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  • Following Francis at the Time of the Antichrist:Evangelical Poverty and Worldly Riches in the Lectura super Lucam of Peter of John Olivi
  • Pietro Delcorno (bio)

Forty years ago, speaking of Peter of John Olivi’s commentaries on the Gospel of Matthew and the Gospel of John, Raoul Manselli affirmed that these texts prove that Olivi had “a vast knowledge of the exegetes who preceded him, a vivid perception of the role of the Bible within the contemporary life of the Church, and, last but not least, a vivid understanding of the complex significance and value of being Franciscan.”1 Undoubtedly, this judgment can also be extended to the Lectura super Lucam, which Fortunato Iozzelli edited in 2010, thereby becoming the first of Olivi’s Gospel commentaries to be available in a modern edition.2 Iozzelli’s critical edition offers scholars a precious opportunity to better understand a text that, notwithstanding the increasing number of studies on Olivi, has remained largely unexplored and serves to point out the role of this text within the complex exegesis, theology, and spirituality of Olivi.3 His biblical commentaries assume a paramount [End Page 147] importance when one considers that – as Sylvain Piron points out – with Olivi “l’exégèse du texte sacré revient au centre de l’activité théologique” and his hermeneutics of the Bible was a key factor in developing his idea of evangelical poverty as well as his peculiar and dynamic theology of history.4 The present essay aims to contribute to this research by analysing two aspects: first, the way several passages of the Lectura developed an eschatological hermeneutic of history that represents a significant stage towards Olivi’s later Lectura super Apocalypsim; second, the way in which the Franciscan exegete elaborated upon the theme of wealth and (evangelical) poverty, considering this commentary within the thirteenth-century exegesis on the topic.5 These two elements directly regard Olivi’s consideration of the apocalyptic role of the stigmatic Saint Francis as renewer of the evangelical life of poverty. Hence, both aspects served the purpose of presenting Olivi’s readers with a Franciscan identity based on the Gospel and on an acute self-understanding of the order’s role in the eschatological era, which is to say, in the sixth age of the Church.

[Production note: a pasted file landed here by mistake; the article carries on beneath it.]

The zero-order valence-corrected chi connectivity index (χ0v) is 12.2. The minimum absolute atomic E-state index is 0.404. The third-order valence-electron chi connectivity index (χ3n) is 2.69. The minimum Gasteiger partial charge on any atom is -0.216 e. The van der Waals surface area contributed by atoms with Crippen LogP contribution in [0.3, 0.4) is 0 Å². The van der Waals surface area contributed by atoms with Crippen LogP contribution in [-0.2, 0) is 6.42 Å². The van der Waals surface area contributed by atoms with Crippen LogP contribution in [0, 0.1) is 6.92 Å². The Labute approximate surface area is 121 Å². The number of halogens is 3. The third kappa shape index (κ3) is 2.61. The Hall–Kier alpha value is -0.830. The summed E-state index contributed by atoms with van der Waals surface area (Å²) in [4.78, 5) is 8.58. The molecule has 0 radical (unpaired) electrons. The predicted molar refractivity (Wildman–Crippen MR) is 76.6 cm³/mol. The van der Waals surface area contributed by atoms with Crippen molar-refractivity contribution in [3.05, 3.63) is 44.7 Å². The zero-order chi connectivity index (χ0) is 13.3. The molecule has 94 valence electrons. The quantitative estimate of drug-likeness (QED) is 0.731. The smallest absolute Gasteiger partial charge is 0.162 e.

1. “Ante eos erit misticus Antichristus…”: A Gospel Reading for the Final Age

Iozzelli’s introduction to the critical text offers scholars a good presentation of the main characteristics of Olivi’s exegesis, the structure of the commentary, its main sources, and its textual tradition.6 I shall only recall a few general points of his introductory comments here. The Lectura [End Page 148] super Lucam was surely composed in a studium in the south of France, as becomes clear from a reference to Mary Magdalen who is said to have preached and died in the patria of the author and his listeners.7 The original audience of the Lectura was therefore composed mainly by young Franciscan friars who went through their spiritual and intellectual formation within the provincial school network.8 The date of composition of the Lectura super Lucam is difficult to pinpoint with precision.9 In fact, the text entertains a complex relationship with Olivi’s earlier Lectura super Matthaeum, which has been convincingly dated to 1279-80.10 Commenting on Luke, Olivi focused on the peculiar parts of the Lucan text – in particular its first two chapters – , whereas he skipped several passages that he had already commented upon in his Lectura super Matthaeum. However, the relationship between the two commentaries is not so simple. For instance, Olivi dedicated considerable attention to passages such as the so-called apocalyptic discourse, the Lucan version of the parable of the talents, and the Passion, though he had already commented on [End Page 149] those parts in his reading of Matthew. Moreover, contrary to what one might aspect, passages that recur only in the Gospel of Luke – such as the parable of the rich fool (Luke 12:16-21) or Jesus’s encounter with Zacchaeus the tax collector (Luke 19:1-10) – received only brief mention.11 Once the Lectura super Matthaeum is published, it would...


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pp. 147-176
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